Egyptian style furniture has been revived throughout history
A chair decorated with Egyptian hieroglyphics, stylized birds and sphinx heads can probably be dated from its Egyptian Revival style. But furniture designs have been through several Egyptian revivals. One started in about 1800, after Napoleon battled in Egypt. Another lasted from the 1830s to the 1850s following great archeological finds in Egypt. A third short revival, from 1895 to the early 1900s, combined Egyptian Revival with elaborate Victorian styles. Egyptian-style furniture seen most often today dates from the 1920s-30s, after the discovery of King Tutankhamun’s tomb. Art Deco designs joined Egyptian-inspired animals and symbols to create a totally new look. Although Egyptian Revival jewelry from that period has been going up in price, the furniture has lost favor and is selling at bargain prices. An early 1900s chair with bone inlay and a very Egyptian-looking carved wooden back shaped like an Anubi (the Egyptian jackal-headed man who was god of the dead) sold at Neal Auction Co. in New Orleans for $777. Perhaps the symbolism of the Egyptian god was not wanted by many 2014 bidders.
Q My grandmother, who was born in China, came to this country in 1953 and brought a stuffed bird-of-paradise with her. I have it stored in my cedar chest, and it is still in very good condition. Can I sell it in the United States or is this now illegal?
A Most birds-of-paradise are found in New Guinea, although a few live on nearby islands and in eastern Australia. In 1522 members of Magellan’s crew who sailed around the world brought back five bird-of-paradise “trade-skins.” They were a gift for Emperor Charles V, who ruled the Holy Roman Empire, from the Sultan of Bacan. The birds’ plumes were popular with European royalty, and by 1904 hats sporting feathers or entire birds were fashionable in the United States. Stuffed birds under glass domes were even displayed in homes of the wealthy. There are 39 species of birds-of-paradise. Some are endangered and it’s illegal to hunt or export them, but local people are allowed to catch the birds for their plumes, which evidently are used in tribal ceremonies. You should contact the U.S. Fish & Wildlife Service to see if it’s legal to sell your stuffed example.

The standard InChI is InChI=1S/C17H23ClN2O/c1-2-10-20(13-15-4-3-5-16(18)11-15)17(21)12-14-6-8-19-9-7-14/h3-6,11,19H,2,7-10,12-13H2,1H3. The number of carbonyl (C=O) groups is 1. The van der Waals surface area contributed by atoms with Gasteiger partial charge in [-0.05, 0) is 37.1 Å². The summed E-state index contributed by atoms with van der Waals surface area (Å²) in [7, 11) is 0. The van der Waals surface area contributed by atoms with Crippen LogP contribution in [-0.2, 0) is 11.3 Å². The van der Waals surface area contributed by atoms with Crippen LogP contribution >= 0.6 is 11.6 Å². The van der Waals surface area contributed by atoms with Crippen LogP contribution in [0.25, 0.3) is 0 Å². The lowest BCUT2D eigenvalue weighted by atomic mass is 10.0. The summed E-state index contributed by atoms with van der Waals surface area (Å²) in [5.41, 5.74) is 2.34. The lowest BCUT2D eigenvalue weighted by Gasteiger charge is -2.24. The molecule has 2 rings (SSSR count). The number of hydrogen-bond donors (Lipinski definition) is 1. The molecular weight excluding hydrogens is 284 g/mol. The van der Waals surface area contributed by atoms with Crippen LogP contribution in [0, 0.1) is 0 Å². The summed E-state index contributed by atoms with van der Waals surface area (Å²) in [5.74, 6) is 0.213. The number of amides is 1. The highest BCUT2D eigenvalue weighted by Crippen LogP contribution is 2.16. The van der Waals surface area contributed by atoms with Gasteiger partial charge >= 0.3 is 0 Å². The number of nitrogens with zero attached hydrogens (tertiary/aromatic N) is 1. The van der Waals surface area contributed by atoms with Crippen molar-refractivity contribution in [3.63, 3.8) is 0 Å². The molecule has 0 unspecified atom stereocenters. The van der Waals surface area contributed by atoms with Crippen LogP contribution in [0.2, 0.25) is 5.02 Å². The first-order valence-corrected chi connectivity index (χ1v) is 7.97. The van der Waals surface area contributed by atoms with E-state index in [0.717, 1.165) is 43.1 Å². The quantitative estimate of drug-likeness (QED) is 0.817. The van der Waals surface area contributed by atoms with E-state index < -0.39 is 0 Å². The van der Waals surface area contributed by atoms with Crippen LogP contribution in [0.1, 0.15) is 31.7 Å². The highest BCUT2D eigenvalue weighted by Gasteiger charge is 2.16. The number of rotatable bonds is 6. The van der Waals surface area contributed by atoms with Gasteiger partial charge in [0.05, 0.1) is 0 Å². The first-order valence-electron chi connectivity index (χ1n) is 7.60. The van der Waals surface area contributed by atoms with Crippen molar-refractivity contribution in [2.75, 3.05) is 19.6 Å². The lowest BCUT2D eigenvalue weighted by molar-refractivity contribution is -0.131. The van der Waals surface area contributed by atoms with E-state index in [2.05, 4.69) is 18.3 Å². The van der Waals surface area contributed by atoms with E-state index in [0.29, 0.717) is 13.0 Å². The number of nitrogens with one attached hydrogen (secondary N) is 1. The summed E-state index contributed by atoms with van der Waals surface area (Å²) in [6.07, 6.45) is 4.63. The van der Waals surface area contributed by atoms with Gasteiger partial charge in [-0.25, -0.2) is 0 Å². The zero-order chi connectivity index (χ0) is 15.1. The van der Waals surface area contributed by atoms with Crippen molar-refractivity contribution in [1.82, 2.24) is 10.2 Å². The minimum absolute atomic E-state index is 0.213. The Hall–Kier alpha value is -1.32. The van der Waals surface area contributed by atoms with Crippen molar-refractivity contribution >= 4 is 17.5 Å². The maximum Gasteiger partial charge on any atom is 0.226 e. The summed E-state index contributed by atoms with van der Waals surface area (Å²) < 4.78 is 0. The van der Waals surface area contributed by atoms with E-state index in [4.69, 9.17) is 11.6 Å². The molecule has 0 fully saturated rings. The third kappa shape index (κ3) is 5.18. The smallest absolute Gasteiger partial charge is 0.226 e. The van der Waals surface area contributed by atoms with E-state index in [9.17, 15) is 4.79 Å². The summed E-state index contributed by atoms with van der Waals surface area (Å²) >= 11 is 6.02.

Q I have three Disney drinking glasses decorated with different scenes from “Cinderella” and a few lines of text from the story. The pictures are red line drawings with a few areas filled in with pale blue or yellow. I think I got the glasses in the 1950s. Are they of any value?
A Walt Disney’s animated musical feature film, “Cinderella,” was distributed by RKO Radio Pictures in 1950. It was a popular movie and many Cinderella items have been made. Your glasses are part of a series that included at least eight different scenes. They sell today for $12 to $20 each.
Q My aunt gave me a Will Rogers and Wiley Post lamp. The bronze base has a globe with relief busts of Rogers and Post above laurel leaves on the front and their names at the base. There is a two-seater plane landing on the top of the globe. The lamp has a vintage glass shade. Who were these men? How old is the lamp?
A Will Rogers was a humorist who performed in vaudeville, on the radio and in films, and also wrote a syndicated daily newspaper column. Wiley Post was the first person to make a successful solo flight around the world. He asked Rogers to ride along on a flight while he surveyed air routes from the United States to Russia. They were killed when their plane crashed on takeoff near Point Barrow, Alaska, in August 1935. Your lamp was made to commemorate the pair shortly after their deaths. Condition is important. Prices range from $250 to $500.
Q I have three Beneagles figural bottles – a Loch Ness monster, a gray badger and a clown-headed chicken. How much are they worth?
A Beswick, an English pottery, made flasks for Beneagles Scotch Whisky. Twenty different animal shapes were made between 1965 and 1987. Your clown-headed chicken is called the “Haggis Bird.” The flasks vary in size and price. Most sell today for $10 to $30.
Q We own an old violin with this label inside: “Heinrich Th. Heberlein Jr., Markneukirchen 1898, Imitation: Joseph Guarnerius.” The back and sides are beautiful tiger maple and the instrument is in fine condition. The violin belonged to a woman who was once a member of the Pittsburgh Symphony Orchestra. Can you tell us something about the violin’s history and value?
A Heinrich Thomas Heberlein Jr. (1843-1910) ran a violin-making workshop in Markneukirchen, Saxony, Germany – an area known since the 1600s for producing high-quality musical instruments. Heberlein styled many of his instruments after those of earlier makers. Yours is a copy of a violin by Joseph Guarnerius (1698-1744), a respected Italian violin maker also known as Giuseppe Guarneri. Women first joined the Pittsburgh Symphony Orchestra in 1942, so the woman who played your violin used it in 1942 or later. Heberlein violins are well-respected instruments, but an expert musician would have to play yours to help determine its value. We have seen Heberlein violins sell for hundreds of dollars into the low thousands.
Tip: Do not dry clean vintage textiles.
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